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GO AHEAD, indulge

At Big Sur's Post Ranch Inn, an eco-conscious philosophy reigns supreme. What could be more luxurious?

June 01, 2008|VALLI HERMAN | Times staff writer Valli Herman may be contacted at

At he Post Ranch Inn in Big Sur, the white noise of 21st century life recedes as a Lexus hybrid SUV quietly carries visitors to their rooms, a collection of cottages that nestle along redwood-lined cliffs overlooking the Pacific. The cottages--"treehouses" clad in aged wood and set atop 9-foot poles in stands of Douglas fir; curved steel enclosures with the rusty patina of Richard Serra sculptures; and modern spaces with sod roofs and clean lines--blend into the landscape. The elements seem to be slowly reclaiming them.

Inside the rooms, the understated decor seems meant to be eclipsed by uninterrupted views of treetops and ocean expanses. A half-day's drive from Los Angeles, this is the face of high-end green luxury. Luxury, above all, that manifests itself as a profound sense of place.

"Everything about the property makes you want to appreciate nature," says second-time visitor Jeff Eisenberg of Westlake Village, who came to celebrate a wedding anniversary. "It fits into the land so well that you don't even see the buildings." Adds his wife, Janet: "You feel like you're the only people here."

Post Ranch has long been a regular presence on lists of top luxury hotels, best spas and most-romantic getaways. And with the recent addition of 10 new cottages to the original 30 spread over 100 acres, the resort has continued to refine its underlying model of green business, weaving its environmental consciousness and social responsibility into the experience it offers guests.

This isn't preachy green. Thus, in most discussions of the property's cozy spa, elegant restaurant, complimentary organic minibars, spa- cious rooms and extensive list of organic and biodynamic wines, it's nurturing guests, not protecting nature, that consumes the conversation. But every detail has a green story.

Inside the newest rooms, by Los Gatos, Calif., architect Vladimir Frank, the rich patina of the wood paneling comes from, of all things, wine--enormous redwood wine vats were disassembled and milled into boards. The rooms' whimsical lamps by artist Jim Misner are made from recycled plumbing parts. And new technologies subtly adjust comfort levels as they invisibly conserve resources. The concrete floors, stained to resemble stone, are warmed by an energy-efficient radiant heating system that circulates hot water through embedded coils. In summer, rooms stay cooler with remote-controlled, translucent sunshades that don't block the view. When the sliding glass doors are left open, a magnetic switch triggers the shutdown of the heating and cooling system.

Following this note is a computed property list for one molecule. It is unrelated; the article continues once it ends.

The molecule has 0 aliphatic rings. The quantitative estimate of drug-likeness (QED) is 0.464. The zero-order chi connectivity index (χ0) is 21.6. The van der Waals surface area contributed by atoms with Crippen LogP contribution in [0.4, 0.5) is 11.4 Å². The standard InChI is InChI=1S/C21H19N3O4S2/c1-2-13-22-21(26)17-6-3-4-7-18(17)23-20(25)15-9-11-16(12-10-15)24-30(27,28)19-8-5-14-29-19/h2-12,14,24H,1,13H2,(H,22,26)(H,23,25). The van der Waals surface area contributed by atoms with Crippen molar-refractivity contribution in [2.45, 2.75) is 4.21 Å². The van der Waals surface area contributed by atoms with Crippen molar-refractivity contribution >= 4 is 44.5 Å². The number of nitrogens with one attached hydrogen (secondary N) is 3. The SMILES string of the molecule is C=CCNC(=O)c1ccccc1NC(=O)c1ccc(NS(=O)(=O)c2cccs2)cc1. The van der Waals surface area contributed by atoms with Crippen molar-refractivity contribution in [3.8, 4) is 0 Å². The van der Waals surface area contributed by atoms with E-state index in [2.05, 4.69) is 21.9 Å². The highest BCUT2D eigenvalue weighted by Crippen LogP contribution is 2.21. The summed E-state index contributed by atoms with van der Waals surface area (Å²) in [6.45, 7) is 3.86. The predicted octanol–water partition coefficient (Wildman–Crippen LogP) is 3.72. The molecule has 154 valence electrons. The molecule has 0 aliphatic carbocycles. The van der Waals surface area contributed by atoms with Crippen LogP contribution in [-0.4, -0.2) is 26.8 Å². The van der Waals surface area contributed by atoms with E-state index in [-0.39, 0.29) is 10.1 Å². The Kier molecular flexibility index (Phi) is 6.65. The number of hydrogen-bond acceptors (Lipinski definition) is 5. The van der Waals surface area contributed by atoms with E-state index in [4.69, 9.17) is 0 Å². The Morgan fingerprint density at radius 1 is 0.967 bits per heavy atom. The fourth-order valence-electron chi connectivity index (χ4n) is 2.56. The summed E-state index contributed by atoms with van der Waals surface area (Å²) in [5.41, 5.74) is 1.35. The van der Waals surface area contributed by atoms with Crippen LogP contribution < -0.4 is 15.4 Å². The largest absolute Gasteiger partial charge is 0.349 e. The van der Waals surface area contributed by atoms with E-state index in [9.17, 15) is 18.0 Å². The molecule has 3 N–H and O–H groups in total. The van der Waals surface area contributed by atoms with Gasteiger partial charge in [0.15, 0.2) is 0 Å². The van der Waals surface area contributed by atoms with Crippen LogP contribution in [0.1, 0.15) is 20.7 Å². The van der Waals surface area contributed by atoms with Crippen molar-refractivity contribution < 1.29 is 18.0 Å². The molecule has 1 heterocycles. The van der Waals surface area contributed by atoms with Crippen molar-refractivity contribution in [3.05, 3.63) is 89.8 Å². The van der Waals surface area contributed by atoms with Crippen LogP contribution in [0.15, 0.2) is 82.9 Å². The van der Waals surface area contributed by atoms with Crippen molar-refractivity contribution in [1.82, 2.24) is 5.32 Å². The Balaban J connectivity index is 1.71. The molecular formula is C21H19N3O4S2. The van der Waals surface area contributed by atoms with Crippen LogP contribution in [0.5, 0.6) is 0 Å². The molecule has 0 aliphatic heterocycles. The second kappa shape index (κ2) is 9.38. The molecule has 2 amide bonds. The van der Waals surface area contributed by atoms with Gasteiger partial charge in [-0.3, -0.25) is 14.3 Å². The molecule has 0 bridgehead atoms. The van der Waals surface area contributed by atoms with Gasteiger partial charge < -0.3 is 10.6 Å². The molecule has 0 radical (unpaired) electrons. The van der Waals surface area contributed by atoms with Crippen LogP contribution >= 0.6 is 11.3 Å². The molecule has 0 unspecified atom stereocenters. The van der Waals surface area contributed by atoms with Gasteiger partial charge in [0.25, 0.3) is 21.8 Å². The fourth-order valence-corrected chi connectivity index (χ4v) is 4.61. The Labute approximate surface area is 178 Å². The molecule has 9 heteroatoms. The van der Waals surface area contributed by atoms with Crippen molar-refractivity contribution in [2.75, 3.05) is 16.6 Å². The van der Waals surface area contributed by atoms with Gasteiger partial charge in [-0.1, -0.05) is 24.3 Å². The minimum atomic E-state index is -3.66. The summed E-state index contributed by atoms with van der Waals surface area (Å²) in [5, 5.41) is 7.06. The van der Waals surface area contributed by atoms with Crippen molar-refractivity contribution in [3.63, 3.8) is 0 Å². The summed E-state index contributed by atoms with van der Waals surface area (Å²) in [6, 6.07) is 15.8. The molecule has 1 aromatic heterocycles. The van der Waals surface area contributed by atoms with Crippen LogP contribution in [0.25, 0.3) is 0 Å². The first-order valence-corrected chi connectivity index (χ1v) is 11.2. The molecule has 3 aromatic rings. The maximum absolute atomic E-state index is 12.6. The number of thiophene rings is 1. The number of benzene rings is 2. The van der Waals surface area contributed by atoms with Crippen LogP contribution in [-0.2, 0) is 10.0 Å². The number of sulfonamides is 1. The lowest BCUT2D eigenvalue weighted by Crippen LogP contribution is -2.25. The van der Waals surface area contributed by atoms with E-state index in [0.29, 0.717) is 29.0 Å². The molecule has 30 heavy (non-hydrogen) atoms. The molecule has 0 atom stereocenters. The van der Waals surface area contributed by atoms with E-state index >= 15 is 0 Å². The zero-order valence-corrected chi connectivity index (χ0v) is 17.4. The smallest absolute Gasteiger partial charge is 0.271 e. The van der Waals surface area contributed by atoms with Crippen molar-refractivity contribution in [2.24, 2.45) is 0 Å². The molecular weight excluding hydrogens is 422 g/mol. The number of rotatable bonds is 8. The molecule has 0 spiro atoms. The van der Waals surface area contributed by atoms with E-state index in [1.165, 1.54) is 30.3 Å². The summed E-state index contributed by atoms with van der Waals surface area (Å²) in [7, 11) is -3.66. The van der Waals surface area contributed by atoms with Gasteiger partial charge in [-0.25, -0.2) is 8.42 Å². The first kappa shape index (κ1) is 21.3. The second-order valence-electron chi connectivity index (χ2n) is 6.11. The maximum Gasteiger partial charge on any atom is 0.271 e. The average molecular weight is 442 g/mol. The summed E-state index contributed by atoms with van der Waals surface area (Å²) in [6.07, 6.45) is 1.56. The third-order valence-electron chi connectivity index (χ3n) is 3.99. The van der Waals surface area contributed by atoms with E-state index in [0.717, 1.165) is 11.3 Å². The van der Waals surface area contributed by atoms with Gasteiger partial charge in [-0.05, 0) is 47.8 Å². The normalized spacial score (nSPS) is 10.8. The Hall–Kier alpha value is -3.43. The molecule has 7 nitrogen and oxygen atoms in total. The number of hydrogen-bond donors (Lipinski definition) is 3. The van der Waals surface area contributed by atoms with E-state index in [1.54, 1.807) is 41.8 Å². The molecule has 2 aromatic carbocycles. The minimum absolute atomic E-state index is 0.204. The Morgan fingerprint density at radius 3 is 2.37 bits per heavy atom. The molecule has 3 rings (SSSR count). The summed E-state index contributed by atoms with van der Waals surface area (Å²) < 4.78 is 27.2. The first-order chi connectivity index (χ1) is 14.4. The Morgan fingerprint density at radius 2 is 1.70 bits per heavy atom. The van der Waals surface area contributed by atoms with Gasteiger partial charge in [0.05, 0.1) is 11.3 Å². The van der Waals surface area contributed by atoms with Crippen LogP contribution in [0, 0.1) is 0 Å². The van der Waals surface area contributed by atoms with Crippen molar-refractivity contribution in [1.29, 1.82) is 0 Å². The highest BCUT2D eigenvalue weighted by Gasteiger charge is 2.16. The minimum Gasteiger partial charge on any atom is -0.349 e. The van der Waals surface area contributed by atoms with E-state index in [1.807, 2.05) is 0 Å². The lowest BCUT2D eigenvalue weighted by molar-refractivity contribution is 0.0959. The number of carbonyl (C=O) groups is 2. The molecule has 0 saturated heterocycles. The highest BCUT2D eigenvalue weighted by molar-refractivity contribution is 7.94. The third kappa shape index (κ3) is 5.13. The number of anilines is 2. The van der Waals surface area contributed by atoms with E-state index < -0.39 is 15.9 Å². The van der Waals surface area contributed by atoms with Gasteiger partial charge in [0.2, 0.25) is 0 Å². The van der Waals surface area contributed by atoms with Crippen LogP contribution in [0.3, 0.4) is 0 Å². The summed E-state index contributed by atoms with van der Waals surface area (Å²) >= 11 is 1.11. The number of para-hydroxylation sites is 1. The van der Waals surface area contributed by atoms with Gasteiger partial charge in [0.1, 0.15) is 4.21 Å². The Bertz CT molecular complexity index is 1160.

Slip into the tall king-size beds and you notice that the sheets have heft but are soft, like a well-worn T-shirt. The organic Coyuchi towels and bed linens are also part of a self-sustaining cycle: They're laundered on-site (with natural detergents) to limit transportation, pollution and excess wear by outside laundries. The water used in the process is filtered and irrigates the landscape of native and drought-tolerant plants. The lofty mattresses are made of wool and other natural materials that require no chemical fire retardants.

What visitors notice is comfort that doesn't call attention to itself or its thread count, a departure from usual connotations of luxe. "You have to be careful with the word 'luxury,' " says the resort's co-founder Mike Freed, "because a lot of people think of luxury as big-screen TVs and more of the 'Yes sir, yes ma'am' type service.

"It's a funny word. On a lot of levels we don't think of ourselves as luxury," he says, groping for a better label. "It's that rustic elegance we try to combine with what we do."


The inn's basic green practices--its use of sustainably harvested and renewable building materials, recycling programs and organic food--have been in place since 1992, when Freed developed the resort with Joseph William "Bill" Post III, the great-grandson of Big Sur settler William Brainard Post, whose ranch spread over 1,500 acres of ocean-view property beginning with an 1860 homestead.

Bill Post, now 87, insisted on a few things as plans for the inn went forward: the purchase of a new tractor, the chance to prepare the sites himself (only one diseased tree was felled) and the naming of the rooms for Big Sur settlers. (The newest rooms honor local women pioneers because, he says, "they did most of the work," and all the rooms feature photos and descriptions of their namesake settlers--a way of maintaining a connection.) With the homesteaders as inspiration, the inn's founders are trying to demonstrate how to live harmoniously on the land. "We're trying not to compete with nature," Freed says. "It's the back-to-nature movement done in an upscale way."

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